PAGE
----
A few weeks before the fall semester got under way, a group of Fresno State students and faculty embarked on a memorable journey to the other side of the Pacific Ocean – to Japan to be exact. The purpose of the interdisciplinary study abroad trip was to expose students, from a variety of majors, to Japanese cultural, educational and health care practices.


Students that participated came from a wide range of majors, including kinesiology, nursing, physical therapy, social work, liberal studies, anthropology and civil engineering. In addition to Fresno State students, there was also one student from University High School and one nursing alumna who took part. Faculty members, Dr. Peggy Trueblood and Dr. Leslie Zarrinkhameh (Physical Therapy) and Dr. Nancy Nisbett (Recreation Administration) also made the weeklong trek, serving as the faculty advisers.

The group was able to visit three separate cities in Japan over the course of seven days, including Tokyo, Niigata and Kyoto. During their trip, they visited educational institutions, historical and cultural sites, and many other attractions. In Tokyo, the group received an introduction to Japan by the staff at Sophia University.

“We had a city tour and visited historical and cultural sites, such as the Imperial Palace, Tokyo Tower and the Meiji Shrine,” Trueblood said. “One of the highlights while in Tokyo was a session on acupuncture by Mr. Keinosuke Hoshi from Tokyo. Students and faculty practiced different types of massage including Anma, Masseji, Shiatsu and learned about Moxibustian, a form of heat therapy used in Japan, in which dried plant material called ‘moxa’ are burned on or very near the surface of the skin.”


In Niigata, they met with the president of Niigata University Health and Welfare and had the opportunity to tour the University, including their numerous research laboratories. Several faculty provided lectures on health care and long-term care plan in Japan. Tours of several hospitals, rehabilitation facilities and long-term care facilities in Niigata were also given.

“This experience allowed me to observe the challenges and differences that patients and physical therapists experience in Japan vs. America, and even more specifically, Niigata vs. Fresno,” said Kelly Hosey, who is majoring in physical therapy.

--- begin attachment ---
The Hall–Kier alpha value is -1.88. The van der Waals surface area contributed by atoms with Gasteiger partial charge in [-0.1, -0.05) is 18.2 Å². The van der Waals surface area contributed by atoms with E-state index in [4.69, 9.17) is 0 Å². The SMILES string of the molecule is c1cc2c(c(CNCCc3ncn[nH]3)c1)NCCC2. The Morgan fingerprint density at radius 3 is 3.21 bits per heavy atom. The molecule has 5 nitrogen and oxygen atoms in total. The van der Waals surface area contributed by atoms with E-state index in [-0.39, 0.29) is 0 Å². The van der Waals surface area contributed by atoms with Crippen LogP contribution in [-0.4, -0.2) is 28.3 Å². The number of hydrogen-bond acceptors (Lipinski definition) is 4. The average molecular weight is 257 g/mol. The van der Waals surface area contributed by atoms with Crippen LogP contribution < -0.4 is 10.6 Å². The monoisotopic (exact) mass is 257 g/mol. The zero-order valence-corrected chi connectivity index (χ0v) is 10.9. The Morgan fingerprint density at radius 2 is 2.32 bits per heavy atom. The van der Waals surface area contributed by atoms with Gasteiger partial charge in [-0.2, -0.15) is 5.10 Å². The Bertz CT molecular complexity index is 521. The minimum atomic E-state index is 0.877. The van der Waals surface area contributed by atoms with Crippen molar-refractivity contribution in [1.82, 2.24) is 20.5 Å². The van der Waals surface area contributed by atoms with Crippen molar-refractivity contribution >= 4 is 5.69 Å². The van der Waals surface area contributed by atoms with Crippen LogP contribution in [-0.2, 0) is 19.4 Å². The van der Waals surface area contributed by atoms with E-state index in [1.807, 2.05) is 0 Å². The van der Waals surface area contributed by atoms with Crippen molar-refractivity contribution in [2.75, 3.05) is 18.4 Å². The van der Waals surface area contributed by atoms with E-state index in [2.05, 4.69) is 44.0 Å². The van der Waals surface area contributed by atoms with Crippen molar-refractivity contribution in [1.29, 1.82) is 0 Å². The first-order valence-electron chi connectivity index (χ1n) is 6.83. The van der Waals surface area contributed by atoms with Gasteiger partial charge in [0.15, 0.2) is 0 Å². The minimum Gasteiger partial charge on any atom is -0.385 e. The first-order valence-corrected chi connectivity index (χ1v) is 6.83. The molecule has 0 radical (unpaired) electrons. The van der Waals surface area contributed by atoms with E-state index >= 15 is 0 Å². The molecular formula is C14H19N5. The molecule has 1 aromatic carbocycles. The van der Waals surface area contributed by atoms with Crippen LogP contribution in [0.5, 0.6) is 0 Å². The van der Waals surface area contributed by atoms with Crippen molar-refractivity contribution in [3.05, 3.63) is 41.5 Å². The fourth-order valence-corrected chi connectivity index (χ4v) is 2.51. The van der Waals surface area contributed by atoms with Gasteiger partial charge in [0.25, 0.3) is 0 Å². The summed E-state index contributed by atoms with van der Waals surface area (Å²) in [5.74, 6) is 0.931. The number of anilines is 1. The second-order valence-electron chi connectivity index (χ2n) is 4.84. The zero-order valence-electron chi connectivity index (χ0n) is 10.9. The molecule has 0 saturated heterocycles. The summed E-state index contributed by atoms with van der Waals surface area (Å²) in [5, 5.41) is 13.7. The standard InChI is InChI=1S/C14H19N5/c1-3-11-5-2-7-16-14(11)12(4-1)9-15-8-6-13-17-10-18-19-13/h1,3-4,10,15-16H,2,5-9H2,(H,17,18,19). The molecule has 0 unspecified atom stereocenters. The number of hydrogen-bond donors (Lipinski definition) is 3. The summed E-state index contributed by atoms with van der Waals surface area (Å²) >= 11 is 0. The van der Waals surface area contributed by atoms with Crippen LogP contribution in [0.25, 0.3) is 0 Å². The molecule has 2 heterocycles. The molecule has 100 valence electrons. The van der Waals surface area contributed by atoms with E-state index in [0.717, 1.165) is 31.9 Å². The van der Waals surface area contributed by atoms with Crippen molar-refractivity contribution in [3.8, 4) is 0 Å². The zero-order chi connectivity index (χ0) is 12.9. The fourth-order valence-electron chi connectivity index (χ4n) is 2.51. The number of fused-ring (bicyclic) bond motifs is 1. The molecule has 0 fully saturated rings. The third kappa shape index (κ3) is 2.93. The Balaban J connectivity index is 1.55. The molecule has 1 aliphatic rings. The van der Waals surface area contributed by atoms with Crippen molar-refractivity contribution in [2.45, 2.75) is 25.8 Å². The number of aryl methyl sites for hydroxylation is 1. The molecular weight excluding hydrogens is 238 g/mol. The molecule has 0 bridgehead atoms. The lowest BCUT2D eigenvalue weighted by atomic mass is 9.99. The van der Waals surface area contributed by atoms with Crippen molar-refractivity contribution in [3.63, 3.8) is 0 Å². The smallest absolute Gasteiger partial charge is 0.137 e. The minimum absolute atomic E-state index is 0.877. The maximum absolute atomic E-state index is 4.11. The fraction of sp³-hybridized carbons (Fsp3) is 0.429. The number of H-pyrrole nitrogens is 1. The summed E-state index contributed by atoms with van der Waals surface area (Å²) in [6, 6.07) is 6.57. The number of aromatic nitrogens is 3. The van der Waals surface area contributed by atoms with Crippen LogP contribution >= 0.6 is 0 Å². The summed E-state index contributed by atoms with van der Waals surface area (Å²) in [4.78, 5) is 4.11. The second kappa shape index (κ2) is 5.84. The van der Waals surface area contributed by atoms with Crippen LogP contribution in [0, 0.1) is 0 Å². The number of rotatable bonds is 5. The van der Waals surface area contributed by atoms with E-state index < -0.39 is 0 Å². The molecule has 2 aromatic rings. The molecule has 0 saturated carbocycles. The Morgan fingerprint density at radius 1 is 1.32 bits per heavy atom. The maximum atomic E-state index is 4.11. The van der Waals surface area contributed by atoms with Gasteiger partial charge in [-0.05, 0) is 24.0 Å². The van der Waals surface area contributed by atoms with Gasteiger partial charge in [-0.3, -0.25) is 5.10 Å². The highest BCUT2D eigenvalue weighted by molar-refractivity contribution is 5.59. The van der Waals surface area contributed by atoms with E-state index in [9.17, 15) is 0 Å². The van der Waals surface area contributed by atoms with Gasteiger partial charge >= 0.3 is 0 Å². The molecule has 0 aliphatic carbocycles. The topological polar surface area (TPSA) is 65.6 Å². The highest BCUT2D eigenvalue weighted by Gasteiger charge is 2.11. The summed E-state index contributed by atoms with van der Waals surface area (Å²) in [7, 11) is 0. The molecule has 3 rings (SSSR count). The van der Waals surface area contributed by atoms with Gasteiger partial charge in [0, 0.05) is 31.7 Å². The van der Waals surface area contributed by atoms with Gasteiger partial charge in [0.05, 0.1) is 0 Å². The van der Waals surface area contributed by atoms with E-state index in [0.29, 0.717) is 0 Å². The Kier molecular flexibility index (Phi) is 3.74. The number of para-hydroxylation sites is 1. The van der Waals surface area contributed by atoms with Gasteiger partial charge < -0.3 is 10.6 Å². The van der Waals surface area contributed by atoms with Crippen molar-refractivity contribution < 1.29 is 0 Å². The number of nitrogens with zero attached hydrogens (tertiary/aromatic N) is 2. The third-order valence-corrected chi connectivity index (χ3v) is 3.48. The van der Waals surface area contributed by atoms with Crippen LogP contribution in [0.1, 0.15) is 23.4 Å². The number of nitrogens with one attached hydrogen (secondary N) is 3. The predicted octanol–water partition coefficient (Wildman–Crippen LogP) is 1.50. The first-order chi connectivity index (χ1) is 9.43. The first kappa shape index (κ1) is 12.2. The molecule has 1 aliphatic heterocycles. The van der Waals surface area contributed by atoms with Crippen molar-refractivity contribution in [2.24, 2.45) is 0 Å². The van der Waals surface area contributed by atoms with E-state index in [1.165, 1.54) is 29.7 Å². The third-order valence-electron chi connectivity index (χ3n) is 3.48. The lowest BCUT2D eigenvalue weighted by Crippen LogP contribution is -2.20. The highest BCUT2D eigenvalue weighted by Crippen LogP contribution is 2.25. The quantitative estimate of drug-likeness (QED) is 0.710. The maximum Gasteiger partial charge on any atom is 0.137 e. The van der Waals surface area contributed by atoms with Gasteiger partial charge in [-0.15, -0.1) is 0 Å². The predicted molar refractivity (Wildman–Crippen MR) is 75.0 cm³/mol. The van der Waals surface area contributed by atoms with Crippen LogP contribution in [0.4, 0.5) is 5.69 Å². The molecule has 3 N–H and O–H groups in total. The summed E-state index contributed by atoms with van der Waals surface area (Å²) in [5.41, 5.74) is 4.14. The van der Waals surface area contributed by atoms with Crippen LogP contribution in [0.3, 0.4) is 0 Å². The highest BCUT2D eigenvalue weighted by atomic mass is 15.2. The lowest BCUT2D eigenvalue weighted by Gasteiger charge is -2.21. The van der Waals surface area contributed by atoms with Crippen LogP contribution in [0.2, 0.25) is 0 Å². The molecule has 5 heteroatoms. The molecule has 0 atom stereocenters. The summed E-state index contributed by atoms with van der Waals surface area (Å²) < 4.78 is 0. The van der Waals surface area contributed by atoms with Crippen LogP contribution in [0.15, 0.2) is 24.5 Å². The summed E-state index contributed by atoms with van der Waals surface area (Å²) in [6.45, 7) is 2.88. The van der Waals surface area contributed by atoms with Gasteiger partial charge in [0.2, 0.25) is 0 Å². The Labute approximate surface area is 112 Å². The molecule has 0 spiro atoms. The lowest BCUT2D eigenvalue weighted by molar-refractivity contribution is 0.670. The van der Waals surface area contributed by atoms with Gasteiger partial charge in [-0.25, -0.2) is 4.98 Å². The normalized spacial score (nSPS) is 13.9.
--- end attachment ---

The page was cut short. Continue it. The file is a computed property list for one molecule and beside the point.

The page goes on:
The group also had the opportunity to visit Dr. Masaru Kanda, a 2005 alumnus from the Physical Therapy program at Fresno State, who now lives in Niigata. Throughout the study abroad trip, the students had the opportunity to interact with the Japanese students while visiting several attractions, including a baseball game at Shibata and dining at SAKE Brewery tour and the Japanese Bath House.


“Making professional connections is a benefit for yourself, your patient and your discipline,” said Ariel Garnica, a second-year physical therapy student. “Connecting with different people allows for the learning of new things and opens one’s mind to outside opinion. Not only is it professionally beneficial by creating new friendships. Language barriers can be overcome and friendships can be made despite cultural differences.”


In the city of Kyoto, also known as Osaka, the group was able to visit some additional cultural and historical sites such as the Golden Pavilion and Osaka Castle.

Trueblood knew this international experience would positively impact the students.

“The exposure to another country’s health care firsthand is a lifetime experience that you would never get from reading a textbook,” Trueblood said. “It increases their knowledge about world cultures and teaches students to adapt to different situations. I think it is healthy for students to get out of their comfort zone and experience things they have never experienced before. It teaches them to respect differences in people and to have a better perspective and understanding.”


Upon returning to the the states, students were required to turn in a post trip presentation, in which the students expressed their experiences.

“Of all the things I will take from this experience, the friendships I have made along the way will be what I hold onto forever,” said Clayton McDonald, who is majoring in kinesiology. “Each and every one I met has had a tremendous impact on my life in just the nine days of knowing one another.”

Chi Chang, who is majoring in both criminology and anthropology, said the trip was a life changing.

“Traveling to Japan has opened up my eyes about lots of things culturally, historically and medically,” Chang said.

-Story written by Sierra Frank, CHHS Communications Student Assistant